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Reading several questions regarding the topic, I made my function to return file's absolute path from the file URL. As I'm using this in an WordPress environment, hence I availed untrailingslashit() in it.

/**
 * Get file absolute path from URL.
 *
 * @author  carlosveucv
 * @link    https://stackoverflow.com/a/17744219/1743124
 * 
 * @param   string $file_url File URL.
 * @return  string           File path.
 * --------------------------------------------------------------------------
 */
function wp20171021_get_file_path_from_url( $file_url ) {
    $file_path = parse_url( $file_url, PHP_URL_PATH );
    return wp_normalize_path( $_SERVER['DOCUMENT_ROOT'] . $file_path );
}
  • How bulletproof is this?
  • What kind of caveats this might have in real world?
  • I tested this in Windows, so is it 'cross platform-friendly?
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  • \$\begingroup\$ To determine if the code is bulletproof, you can imagine odd cases, expected result in such odd cases and check if your function returns the expected result. That's the principle of unit tests. You can check phpunit.de/getting-started.html, that's the de facto standard test runner for PHP. \$\endgroup\$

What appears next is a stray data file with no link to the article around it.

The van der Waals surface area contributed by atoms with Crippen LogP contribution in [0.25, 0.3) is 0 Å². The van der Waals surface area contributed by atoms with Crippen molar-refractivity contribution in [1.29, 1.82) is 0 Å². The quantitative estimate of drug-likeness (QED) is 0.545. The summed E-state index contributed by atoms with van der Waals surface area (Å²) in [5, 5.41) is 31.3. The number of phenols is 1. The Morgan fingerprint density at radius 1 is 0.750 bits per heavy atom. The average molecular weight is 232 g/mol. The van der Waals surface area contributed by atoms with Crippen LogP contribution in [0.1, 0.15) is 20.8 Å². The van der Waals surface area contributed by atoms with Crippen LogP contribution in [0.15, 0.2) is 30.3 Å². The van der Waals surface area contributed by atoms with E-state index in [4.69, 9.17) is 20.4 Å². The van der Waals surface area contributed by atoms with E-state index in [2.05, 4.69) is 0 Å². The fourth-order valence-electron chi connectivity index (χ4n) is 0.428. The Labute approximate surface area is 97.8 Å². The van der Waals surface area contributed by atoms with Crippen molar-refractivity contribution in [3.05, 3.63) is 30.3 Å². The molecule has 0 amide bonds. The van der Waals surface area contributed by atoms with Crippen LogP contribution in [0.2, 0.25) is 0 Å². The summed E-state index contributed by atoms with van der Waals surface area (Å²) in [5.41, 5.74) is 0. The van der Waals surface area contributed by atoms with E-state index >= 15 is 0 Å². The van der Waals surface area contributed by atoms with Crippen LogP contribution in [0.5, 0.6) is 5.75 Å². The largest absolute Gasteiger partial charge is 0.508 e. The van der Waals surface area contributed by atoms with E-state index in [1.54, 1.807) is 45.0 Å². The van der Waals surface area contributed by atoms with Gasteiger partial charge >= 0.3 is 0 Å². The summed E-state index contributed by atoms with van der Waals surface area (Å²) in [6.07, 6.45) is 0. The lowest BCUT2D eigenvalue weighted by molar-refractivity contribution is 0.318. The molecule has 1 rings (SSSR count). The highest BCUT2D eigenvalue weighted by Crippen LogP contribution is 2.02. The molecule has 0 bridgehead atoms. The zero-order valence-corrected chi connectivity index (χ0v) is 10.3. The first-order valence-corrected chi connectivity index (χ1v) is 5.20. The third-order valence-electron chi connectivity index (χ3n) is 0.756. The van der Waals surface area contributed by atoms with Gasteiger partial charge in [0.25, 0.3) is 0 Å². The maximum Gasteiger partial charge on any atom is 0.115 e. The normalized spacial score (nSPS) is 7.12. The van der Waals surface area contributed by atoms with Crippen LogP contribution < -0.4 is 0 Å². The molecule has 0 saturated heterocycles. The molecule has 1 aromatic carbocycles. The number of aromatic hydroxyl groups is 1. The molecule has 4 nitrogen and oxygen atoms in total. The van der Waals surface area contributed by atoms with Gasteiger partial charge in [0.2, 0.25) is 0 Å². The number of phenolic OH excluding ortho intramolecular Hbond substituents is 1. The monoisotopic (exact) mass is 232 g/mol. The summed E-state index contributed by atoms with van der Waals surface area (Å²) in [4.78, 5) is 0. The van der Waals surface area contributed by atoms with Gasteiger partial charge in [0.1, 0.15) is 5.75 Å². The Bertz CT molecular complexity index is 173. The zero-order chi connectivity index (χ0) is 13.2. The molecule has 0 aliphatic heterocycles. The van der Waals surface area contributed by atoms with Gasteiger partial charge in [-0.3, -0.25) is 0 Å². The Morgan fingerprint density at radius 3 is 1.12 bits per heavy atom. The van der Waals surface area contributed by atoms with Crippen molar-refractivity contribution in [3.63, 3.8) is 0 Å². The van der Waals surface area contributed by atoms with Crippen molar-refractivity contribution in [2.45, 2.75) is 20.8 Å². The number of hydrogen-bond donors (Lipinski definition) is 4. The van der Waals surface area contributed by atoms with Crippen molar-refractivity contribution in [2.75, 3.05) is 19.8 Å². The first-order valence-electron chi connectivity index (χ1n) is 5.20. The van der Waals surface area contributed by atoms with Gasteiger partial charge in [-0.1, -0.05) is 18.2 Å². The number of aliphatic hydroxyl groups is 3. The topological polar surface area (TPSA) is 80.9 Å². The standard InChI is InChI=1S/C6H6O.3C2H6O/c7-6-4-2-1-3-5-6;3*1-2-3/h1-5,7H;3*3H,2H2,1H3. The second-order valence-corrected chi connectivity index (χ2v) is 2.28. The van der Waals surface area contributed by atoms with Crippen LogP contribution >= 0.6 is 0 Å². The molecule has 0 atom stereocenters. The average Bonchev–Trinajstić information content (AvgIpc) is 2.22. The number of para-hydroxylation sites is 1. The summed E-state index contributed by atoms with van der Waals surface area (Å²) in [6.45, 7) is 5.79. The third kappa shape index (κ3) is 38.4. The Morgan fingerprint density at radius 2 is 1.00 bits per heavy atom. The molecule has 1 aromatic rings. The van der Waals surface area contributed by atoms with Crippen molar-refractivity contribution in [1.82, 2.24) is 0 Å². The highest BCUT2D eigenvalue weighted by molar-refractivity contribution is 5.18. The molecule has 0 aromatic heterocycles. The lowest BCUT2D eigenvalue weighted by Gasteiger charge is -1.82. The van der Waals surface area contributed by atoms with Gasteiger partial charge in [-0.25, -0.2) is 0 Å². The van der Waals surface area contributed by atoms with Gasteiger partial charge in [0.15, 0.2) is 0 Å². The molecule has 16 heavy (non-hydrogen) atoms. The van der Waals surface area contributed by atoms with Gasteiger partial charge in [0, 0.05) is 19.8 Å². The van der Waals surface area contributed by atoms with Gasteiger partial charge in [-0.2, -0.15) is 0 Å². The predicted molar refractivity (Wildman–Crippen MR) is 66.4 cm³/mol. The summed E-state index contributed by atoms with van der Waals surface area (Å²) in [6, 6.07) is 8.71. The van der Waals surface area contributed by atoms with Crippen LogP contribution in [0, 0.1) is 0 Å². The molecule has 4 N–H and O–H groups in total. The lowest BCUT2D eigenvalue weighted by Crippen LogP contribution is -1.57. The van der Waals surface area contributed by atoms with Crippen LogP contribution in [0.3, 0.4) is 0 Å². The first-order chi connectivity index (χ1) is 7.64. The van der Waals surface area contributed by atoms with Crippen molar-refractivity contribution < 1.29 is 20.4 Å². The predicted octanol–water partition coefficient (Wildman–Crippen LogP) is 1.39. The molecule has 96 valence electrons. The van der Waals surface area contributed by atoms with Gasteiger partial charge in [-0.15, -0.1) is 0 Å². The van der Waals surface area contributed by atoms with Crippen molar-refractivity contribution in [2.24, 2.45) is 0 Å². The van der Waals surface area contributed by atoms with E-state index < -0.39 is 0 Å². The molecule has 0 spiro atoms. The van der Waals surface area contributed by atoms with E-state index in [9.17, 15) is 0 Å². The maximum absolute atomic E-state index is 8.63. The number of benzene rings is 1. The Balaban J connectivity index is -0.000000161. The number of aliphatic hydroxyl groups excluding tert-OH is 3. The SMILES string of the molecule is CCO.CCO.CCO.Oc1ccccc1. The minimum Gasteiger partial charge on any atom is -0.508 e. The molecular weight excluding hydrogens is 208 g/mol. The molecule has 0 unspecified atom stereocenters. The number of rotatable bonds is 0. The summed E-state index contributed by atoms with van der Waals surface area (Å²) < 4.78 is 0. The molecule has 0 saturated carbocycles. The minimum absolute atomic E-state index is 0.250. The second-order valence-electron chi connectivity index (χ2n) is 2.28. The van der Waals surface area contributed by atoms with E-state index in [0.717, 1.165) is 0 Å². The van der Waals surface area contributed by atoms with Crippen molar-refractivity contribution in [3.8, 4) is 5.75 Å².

– Dereckson
    Oct 31, 2017 at 23:36

1 Answer 1

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This should be the most cross platform way and uses less memory (also doesn't depend on wp)

function get_file_path_from_url( $file_url ){
   return realpath($_SERVER['DOCUMENT_ROOT'] . parse_url( $file_url, PHP_URL_PATH ));
}

It uses the native PHP function realpath().

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  • \$\begingroup\$ realpath is for paths and not for URLs! \$\endgroup\$
    – adilbo
    Oct 27, 2020 at 11:44

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